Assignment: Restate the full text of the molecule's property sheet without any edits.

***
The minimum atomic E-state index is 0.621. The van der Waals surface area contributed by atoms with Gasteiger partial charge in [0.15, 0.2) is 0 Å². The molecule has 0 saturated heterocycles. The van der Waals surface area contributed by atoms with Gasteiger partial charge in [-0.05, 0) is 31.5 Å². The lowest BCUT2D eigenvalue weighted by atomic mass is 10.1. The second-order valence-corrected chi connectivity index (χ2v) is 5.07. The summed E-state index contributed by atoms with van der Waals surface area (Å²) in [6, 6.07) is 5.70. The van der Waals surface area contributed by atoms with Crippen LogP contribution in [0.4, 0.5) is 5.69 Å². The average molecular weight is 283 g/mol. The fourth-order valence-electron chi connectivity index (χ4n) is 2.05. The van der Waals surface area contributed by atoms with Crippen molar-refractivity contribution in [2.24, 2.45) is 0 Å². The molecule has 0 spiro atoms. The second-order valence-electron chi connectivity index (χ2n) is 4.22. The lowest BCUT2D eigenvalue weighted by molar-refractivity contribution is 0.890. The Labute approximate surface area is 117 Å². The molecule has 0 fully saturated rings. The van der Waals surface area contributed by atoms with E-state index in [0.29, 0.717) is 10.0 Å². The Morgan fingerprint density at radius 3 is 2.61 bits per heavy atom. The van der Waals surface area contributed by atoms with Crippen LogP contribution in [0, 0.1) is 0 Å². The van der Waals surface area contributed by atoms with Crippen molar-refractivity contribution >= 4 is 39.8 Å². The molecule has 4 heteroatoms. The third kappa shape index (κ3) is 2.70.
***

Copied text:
The minimum atomic E-state index is 0.621. The van der Waals surface area contributed by atoms with Gasteiger partial charge in [0.15, 0.2) is 0 Å². The molecule has 0 saturated heterocycles. The van der Waals surface area contributed by atoms with Gasteiger partial charge in [-0.05, 0) is 31.5 Å². The lowest BCUT2D eigenvalue weighted by atomic mass is 10.1. The second-order valence-corrected chi connectivity index (χ2v) is 5.07. The summed E-state index contributed by atoms with van der Waals surface area (Å²) in [6, 6.07) is 5.70. The van der Waals surface area contributed by atoms with Crippen LogP contribution in [0.4, 0.5) is 5.69 Å². The average molecular weight is 283 g/mol. The fourth-order valence-electron chi connectivity index (χ4n) is 2.05. The van der Waals surface area contributed by atoms with Crippen molar-refractivity contribution in [2.24, 2.45) is 0 Å². The molecule has 0 spiro atoms. The second-order valence-electron chi connectivity index (χ2n) is 4.22. The lowest BCUT2D eigenvalue weighted by molar-refractivity contribution is 0.890. The Labute approximate surface area is 117 Å². The molecule has 0 fully saturated rings. The van der Waals surface area contributed by atoms with E-state index in [0.29, 0.717) is 10.0 Å². The Morgan fingerprint density at radius 3 is 2.61 bits per heavy atom. The van der Waals surface area contributed by atoms with Crippen LogP contribution in [0, 0.1) is 0 Å². The van der Waals surface area contributed by atoms with Crippen molar-refractivity contribution >= 4 is 39.8 Å². The molecule has 4 heteroatoms. The third kappa shape index (κ3) is 2.70.